Cross-Region Redundancy Revisited | CAKE Google+
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Cross-Region Redundancy Revisited

Most developers understand the importance of redundancy at different levels in a web application’s architecture.

However, events like the Sept. 20 Amazon Web Services (AWS) outage prove that leveraging tools in just a single region, even with the redundancy they provide across availability zones, is still not enough. The only method of absorbing these types of outages is to spread the load across two or more regions. While cross-region redundancy requires major architectural work and increased cost, any service claiming to maintain even a 99.9% SLA must build applications with full regional failures in mind.

Understanding redundancy

Redundancy at the data layer has traditionally received the most emphasis, as data loss is one of the worst-case scenarios. For this reason many database platforms support a combination of clustering, replication and mirroring to ensure at least two copies of data are maintained at all times.

Built-in redundancy in hosting/serving static content has been trivial for many years with the proliferation of CDN providers and storage frameworks like Amazon’s S3.

Finally, redundancy at the services/processing layer has been made easier by Cloud providers with tools like load balancers, auto-scaling, distributed caching and NoSQL database options, as well as technologies like Docker and Amazon’s Lambda. It’s great to see these tools becoming the standard as it means a more resilient/reliable Internet for all.

Architecture

The main decision to be made at each tier and for each application in a cross-region redundant architecture is whether it should operate in an active/passive manner or active/active.

Active/Passive entails that processing only occurs in one location at a time, where the secondary location only takes over if the primary has failed.

Active/Active processing can occur in two or more locations in tandem. Certain application requirements and certain technologies can limit the use of an active/active architecture, but wherever possible, we highly recommend this structure. It not only makes more effective use of resources (idle resources have a massive opportunity cost), but it also avoids regularly testing (performing failovers) for regional disaster recovery, as that comes built in. In addition, it opens up the opportunity to reduce latency worldwide by applying latency based DNS routing to send users to their closest datacenter.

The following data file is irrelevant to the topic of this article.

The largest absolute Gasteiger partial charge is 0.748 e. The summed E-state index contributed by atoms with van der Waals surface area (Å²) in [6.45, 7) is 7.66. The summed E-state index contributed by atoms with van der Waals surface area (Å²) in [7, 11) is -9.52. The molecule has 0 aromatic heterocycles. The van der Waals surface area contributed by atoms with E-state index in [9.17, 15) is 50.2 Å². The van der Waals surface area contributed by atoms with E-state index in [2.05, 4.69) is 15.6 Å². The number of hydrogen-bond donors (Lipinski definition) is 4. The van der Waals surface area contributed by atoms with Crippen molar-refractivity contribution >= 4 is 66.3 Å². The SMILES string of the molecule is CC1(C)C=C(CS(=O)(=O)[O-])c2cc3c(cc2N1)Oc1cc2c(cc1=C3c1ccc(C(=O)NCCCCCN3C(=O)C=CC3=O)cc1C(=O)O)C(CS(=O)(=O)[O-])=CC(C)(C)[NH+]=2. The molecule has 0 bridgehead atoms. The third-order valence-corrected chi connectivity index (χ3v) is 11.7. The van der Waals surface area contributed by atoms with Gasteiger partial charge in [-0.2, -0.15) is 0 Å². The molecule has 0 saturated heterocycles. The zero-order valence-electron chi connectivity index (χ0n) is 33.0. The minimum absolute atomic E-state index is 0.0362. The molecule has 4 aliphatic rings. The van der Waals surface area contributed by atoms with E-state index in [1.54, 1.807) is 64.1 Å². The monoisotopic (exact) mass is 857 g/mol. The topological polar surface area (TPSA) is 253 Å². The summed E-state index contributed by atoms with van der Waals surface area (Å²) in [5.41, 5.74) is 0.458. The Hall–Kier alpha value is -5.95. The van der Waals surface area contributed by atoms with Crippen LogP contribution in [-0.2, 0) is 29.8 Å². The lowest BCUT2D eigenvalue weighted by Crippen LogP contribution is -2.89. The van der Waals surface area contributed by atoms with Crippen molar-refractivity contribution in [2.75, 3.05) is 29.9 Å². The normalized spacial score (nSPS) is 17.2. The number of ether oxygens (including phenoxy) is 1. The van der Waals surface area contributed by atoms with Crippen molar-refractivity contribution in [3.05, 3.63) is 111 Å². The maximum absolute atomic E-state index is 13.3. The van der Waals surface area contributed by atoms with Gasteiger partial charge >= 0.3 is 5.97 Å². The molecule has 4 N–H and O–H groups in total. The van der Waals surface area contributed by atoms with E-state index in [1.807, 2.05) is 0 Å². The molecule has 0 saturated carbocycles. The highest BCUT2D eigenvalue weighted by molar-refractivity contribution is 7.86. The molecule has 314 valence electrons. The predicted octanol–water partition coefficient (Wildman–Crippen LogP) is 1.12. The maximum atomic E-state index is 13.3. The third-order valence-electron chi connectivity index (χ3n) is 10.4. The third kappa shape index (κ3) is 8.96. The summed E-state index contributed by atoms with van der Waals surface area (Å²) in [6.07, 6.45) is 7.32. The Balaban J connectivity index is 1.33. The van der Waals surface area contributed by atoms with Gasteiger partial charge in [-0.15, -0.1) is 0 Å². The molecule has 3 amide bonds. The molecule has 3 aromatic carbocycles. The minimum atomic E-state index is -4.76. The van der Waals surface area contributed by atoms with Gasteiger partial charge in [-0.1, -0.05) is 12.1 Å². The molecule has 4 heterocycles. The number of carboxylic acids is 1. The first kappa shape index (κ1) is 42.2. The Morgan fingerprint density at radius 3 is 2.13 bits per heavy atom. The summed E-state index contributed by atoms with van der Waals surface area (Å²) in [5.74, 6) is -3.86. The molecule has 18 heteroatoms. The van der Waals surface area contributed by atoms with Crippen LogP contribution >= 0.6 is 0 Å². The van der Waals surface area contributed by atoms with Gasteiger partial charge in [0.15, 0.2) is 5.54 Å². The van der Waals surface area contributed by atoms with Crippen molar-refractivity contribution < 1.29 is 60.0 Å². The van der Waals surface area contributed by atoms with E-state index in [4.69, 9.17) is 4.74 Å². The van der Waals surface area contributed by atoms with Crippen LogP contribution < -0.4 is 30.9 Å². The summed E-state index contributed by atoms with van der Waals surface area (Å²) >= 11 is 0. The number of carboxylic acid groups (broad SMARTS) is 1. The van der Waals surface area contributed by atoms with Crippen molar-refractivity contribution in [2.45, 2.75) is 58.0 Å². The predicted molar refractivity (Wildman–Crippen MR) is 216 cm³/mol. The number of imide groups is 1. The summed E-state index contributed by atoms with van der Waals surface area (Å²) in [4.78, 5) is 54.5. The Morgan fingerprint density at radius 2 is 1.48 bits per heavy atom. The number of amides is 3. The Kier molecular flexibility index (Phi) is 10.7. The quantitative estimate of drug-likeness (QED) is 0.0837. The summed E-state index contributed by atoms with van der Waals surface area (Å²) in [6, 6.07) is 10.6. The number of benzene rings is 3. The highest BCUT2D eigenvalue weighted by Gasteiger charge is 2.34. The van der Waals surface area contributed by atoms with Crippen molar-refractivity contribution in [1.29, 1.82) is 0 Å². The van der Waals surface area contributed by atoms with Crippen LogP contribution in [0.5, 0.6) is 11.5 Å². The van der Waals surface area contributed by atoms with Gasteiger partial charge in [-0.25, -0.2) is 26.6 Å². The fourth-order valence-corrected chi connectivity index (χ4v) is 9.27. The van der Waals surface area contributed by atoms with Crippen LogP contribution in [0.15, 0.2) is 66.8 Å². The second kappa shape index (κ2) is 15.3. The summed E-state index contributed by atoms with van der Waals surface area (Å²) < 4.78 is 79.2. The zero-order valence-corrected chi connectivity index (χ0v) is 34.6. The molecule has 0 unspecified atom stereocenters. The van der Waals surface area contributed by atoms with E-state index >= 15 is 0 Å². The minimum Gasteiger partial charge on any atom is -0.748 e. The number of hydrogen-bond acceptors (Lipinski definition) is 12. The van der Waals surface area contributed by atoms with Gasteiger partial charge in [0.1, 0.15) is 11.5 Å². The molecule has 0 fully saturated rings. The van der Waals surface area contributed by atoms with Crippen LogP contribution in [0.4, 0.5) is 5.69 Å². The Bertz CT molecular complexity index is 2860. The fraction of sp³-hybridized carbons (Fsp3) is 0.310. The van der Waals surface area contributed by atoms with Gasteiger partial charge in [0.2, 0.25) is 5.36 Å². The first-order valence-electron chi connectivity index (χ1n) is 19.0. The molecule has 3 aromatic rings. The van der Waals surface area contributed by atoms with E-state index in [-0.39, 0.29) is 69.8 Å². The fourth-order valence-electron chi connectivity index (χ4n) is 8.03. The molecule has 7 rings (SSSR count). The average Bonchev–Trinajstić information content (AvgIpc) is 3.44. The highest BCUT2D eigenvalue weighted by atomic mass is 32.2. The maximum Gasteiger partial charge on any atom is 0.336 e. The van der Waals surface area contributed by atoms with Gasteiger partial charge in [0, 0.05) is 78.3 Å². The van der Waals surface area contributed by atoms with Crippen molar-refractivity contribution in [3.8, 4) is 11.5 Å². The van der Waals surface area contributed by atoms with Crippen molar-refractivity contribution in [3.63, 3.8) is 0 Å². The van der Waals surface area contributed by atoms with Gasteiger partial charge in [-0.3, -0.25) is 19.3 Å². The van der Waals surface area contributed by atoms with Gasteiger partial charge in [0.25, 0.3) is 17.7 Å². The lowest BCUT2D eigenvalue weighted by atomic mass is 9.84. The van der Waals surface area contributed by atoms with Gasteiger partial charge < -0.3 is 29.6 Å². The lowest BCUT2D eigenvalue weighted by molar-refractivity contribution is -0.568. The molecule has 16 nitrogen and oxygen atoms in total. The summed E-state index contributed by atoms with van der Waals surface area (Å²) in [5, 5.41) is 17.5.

Furthermore, regardless of active/active vs. active/passive a DNS service that supports health checks with automatic failover is imperative. The main complication of active/active in the event of a full-regional outage is that your other region(s) will need to be able to handle the full load of both regions. Fine-tuned auto-scaling makes this much easier, but we recommend load tests that double traffic volume in a short period to ensure applications can scale quickly in those worst-case scenarios.

Cost

While architecting for regional redundancy is more complex and inhibits some organizations from implementing it, we recognize that cost is the main deterrent for a majority of companies. Many people believe cost grows linearly when adding new datacenters, but this is only the case if all services were active/passive and there was no ability to auto scale.

It should actually be a relatively small increase in cost to add new datacenters if applications are architected accordingly. And when considering the performance and reliability enhancements inherent with latency-based DNS routing, the cost is more than justified. Additionally, in the event that an outage does occur, the (opportunity) cost during the outage period can quickly dwarf the hosting cost increases discussed.

Whether you’re a SaaS company who must credit customers for a breach of SLA or a site driven by ad revenue that misses out on hours demand, the insurance of multiple regions cannot be ignored.

The CAKE Approach

At CAKE, we leverage DynamoDB for a few of our applications and were able to respond immediately Sunday morning when the outage occurred. Because our applications are built to be active/active, we were able to quickly shift all traffic from Virginia to Oregon (us-west-2), avoiding any major downtime for our clients.

With a digital marketing tracking platform that runs 24/7, CAKE understands the damage done when our clients lose service and as such, we take reliability and uptime very seriously. We know our clients have little patience for outages, so if we want to retain our customers we must stay up. Bain & Company has stated that “…a 5% increase in customer retention can mean a 30% increase in profitability for the company.”

Maintaining our SLA is the CAKE engineering team’s highest priority and that was proven Sunday morning. We encourage SaaS customers not to accept the excuse of blaming hosting providers for regional outages and accepting the loss as unavoidable. While we’ve heard other tracking platforms take this approach, this is something CAKE will never do. When events like the one on Sunday occur, it becomes clear that not all platforms can really back up their claims of true reliability, but we at CAKE are proud to show off of our continuous effort to keep our service running at all costs.